Maskhadov was suddenly brimming with confidence - he had just received news
that he had been invited to talks with President Boris Yeltsin and would
soon exchange the forest for the halls of the Kremlin.
The years 1996-97 were the high point for Maskhadov. In January 1997, he
was elected president in a vote that was monitored by international
observers and recognised by both Russia and the international community. In
an emphatic pledge of support, more than 300,000 Chechens voted for him.
Then in May of that year, he met Yeltsin again in the Kremlin and signed a
landmark treaty with Moscow, which was deliberately ambiguous about the
status of Chechnya but promised cooperation and an end to violence.
But everything had already begun to unravel. The radical commanders who had
defeated the Russians were now dividing up the spoils of Chechnya.
Criminality and kidnapping were rampant. Radical Islamists began to win new
recruits. Leading al-Qaeda figure Ayman al-Zawahiri tried to travel to
One of Maskhadov's main strengths - his flexibility and pragmatism - proved
to be one of his weaknesses.
He tried to accommodate all interests in Chechnya, including those of the
radical Islamists, while failing to reach out to the popular constituency
that had brought him to power. Chechnya descended into anarchy. Having
initially committed himself to a secular Chechnya, he half-heartedly
declared the rule of shariah, Islamic law.
On a series of foreign trips, including to London and Washington, Maskhadov
met with sympathy but could not articulate a clear message or give good
arguments as to how Chechnya could be given support.
As Vladimir Putin rose to power and Russian troops re-invaded Chechnya in
1999, Maskhadov pleaded in vain for negotiations. It was a plea he repeated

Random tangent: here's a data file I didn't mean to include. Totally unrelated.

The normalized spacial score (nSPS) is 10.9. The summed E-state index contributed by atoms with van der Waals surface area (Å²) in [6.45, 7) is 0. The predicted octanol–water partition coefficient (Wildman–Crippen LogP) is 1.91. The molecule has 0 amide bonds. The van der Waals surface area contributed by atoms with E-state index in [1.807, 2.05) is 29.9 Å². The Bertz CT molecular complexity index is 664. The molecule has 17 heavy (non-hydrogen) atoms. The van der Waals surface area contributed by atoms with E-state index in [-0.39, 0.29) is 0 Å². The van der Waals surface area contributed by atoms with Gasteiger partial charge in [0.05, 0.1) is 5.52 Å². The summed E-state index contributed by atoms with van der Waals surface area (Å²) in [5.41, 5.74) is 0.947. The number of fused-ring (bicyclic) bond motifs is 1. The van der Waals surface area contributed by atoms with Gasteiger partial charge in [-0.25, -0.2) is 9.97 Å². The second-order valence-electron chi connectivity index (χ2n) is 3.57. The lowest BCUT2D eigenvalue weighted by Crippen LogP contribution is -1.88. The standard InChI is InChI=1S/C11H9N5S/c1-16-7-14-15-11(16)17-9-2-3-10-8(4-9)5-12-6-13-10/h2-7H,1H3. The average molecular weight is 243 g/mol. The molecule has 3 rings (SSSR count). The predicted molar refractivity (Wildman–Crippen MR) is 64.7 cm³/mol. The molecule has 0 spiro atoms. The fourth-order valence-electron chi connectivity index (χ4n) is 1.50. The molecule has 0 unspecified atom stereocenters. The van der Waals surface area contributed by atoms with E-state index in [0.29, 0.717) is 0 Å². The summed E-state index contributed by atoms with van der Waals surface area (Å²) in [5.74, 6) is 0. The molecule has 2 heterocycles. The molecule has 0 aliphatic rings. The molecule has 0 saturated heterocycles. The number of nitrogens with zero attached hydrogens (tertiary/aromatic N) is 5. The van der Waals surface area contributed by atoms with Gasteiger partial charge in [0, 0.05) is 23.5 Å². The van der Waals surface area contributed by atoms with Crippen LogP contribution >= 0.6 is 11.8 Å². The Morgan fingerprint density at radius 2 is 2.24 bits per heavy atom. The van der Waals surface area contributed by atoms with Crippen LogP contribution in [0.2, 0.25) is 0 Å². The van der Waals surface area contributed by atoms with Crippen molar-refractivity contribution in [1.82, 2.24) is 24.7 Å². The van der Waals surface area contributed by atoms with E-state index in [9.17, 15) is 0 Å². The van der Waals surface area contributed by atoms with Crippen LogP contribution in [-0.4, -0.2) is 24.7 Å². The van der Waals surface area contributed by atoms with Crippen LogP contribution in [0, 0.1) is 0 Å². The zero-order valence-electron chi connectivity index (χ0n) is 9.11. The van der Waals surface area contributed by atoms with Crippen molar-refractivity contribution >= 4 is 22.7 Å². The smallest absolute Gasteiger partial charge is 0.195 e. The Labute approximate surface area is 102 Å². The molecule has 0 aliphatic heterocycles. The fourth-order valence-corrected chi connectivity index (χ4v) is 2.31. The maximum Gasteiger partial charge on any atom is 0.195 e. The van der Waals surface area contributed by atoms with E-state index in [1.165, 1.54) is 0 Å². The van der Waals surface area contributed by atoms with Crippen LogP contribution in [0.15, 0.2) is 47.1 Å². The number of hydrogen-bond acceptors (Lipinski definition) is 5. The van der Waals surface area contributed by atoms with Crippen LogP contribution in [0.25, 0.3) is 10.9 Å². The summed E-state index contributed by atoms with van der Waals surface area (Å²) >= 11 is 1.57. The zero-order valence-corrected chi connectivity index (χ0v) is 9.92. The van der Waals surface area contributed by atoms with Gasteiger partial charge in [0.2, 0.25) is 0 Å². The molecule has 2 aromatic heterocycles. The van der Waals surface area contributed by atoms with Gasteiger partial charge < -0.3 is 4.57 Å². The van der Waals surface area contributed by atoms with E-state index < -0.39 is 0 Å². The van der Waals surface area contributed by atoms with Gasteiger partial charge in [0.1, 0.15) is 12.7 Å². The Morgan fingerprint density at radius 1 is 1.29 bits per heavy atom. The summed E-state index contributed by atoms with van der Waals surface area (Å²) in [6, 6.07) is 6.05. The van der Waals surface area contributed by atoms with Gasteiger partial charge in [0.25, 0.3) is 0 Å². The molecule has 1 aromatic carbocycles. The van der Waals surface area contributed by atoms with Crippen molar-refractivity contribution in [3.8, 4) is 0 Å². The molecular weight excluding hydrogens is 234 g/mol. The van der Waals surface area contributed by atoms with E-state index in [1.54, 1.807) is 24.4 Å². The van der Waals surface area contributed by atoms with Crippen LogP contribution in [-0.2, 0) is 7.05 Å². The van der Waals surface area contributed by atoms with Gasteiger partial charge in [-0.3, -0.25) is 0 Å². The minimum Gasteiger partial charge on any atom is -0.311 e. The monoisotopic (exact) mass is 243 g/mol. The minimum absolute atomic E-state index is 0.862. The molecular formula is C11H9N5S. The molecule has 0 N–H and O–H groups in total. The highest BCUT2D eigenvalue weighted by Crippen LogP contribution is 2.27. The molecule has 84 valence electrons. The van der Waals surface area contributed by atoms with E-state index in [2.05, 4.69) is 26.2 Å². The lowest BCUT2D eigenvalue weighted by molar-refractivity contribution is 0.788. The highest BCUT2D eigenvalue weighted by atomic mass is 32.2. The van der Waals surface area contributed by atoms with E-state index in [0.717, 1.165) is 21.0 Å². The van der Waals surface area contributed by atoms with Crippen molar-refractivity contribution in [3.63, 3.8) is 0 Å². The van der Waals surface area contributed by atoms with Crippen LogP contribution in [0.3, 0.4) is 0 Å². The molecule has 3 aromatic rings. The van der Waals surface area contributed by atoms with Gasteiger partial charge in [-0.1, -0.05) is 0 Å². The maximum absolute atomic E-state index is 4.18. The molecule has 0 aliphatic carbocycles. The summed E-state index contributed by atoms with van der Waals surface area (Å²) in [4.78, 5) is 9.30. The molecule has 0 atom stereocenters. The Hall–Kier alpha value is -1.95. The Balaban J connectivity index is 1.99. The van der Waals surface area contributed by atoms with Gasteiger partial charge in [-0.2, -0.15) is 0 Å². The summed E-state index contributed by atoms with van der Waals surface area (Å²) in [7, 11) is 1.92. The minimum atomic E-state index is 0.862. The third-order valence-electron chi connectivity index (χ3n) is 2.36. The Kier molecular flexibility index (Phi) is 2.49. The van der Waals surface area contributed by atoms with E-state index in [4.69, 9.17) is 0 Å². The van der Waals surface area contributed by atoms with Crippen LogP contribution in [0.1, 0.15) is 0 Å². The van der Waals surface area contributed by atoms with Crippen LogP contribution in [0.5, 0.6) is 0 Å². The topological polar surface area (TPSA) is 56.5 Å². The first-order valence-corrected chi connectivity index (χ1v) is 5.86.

only last month after Moscow ignored a ceasefire he had announced.
Maskhadov and his envoys abroad condemned the theatre siege in Moscow in 2002 and last year's seizure of the school in Beslan, but these acts
tainted him in the eyes of many, proving at the very least that he was
unable to rein in the more radical actions of his long-term rival Shamil
Basayev. His failure completely to disassociate himself from Basayev made
it easy for the Russian government to accuse him of complicity in such
Mairbek Vachagayev, who worked as Maskhadov's spokesman for several years
and is now in exile in Paris, said by telephone that he feared Maskhadov's
death would radicalise the Chechen rebel movement.
"Although he was a mild, cultured man he was able to restrain people,
Maskhadov persuaded them not to go out and commit acts of terror," said
Vachagayev. "Now instead of one Shamil [Basayev] we will have ten - and
instead of one Beslan we will have ten.
"Maskhadov's mistake was that he was sincere; his weakness that he was too
honest. He sincerely believed that if he only he could meet Putin, the
problem of Chechnya could be resolved."
No one disputes that Maskhadov was a unique figure and there is no one who
can replace him as political leader of the Chechen resistance movement.
Both Chechens and Russians have lost a figure of substance who was a known
quantity. His passing pushes the Chechen conflict deeper into the shadows.
Thomas de Waal is IWPR's Caucasus Editor in London.
This article originally appeared in the Caucasus Reporting Service, produced by the Institute for War and Peace Reporting, www.iwpr.net.